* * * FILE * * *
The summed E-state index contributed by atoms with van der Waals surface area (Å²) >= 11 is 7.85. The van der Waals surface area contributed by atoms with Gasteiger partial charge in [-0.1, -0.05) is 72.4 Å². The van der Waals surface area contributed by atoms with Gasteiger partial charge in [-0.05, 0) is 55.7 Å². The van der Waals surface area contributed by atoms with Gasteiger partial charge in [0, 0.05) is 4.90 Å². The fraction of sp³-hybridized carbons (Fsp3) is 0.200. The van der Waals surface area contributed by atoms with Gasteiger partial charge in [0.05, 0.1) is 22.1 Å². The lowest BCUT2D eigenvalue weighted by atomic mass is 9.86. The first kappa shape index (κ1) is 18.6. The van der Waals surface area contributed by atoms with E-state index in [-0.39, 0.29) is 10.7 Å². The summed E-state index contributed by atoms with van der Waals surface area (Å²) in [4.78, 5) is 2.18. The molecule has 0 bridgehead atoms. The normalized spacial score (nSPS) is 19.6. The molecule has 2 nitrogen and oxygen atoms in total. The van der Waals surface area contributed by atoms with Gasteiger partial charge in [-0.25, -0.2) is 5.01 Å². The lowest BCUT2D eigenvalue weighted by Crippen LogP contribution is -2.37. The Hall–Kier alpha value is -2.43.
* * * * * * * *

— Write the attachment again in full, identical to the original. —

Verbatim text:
The summed E-state index contributed by atoms with van der Waals surface area (Å²) >= 11 is 7.85. The van der Waals surface area contributed by atoms with Gasteiger partial charge in [-0.1, -0.05) is 72.4 Å². The van der Waals surface area contributed by atoms with Gasteiger partial charge in [-0.05, 0) is 55.7 Å². The van der Waals surface area contributed by atoms with Gasteiger partial charge in [0, 0.05) is 4.90 Å². The fraction of sp³-hybridized carbons (Fsp3) is 0.200. The van der Waals surface area contributed by atoms with Gasteiger partial charge in [0.05, 0.1) is 22.1 Å². The lowest BCUT2D eigenvalue weighted by atomic mass is 9.86. The first kappa shape index (κ1) is 18.6. The van der Waals surface area contributed by atoms with E-state index in [-0.39, 0.29) is 10.7 Å². The summed E-state index contributed by atoms with van der Waals surface area (Å²) in [4.78, 5) is 2.18. The molecule has 0 bridgehead atoms. The normalized spacial score (nSPS) is 19.6. The molecule has 2 nitrogen and oxygen atoms in total. The van der Waals surface area contributed by atoms with Gasteiger partial charge in [-0.25, -0.2) is 5.01 Å². The lowest BCUT2D eigenvalue weighted by Crippen LogP contribution is -2.37. The Hall–Kier alpha value is -2.43.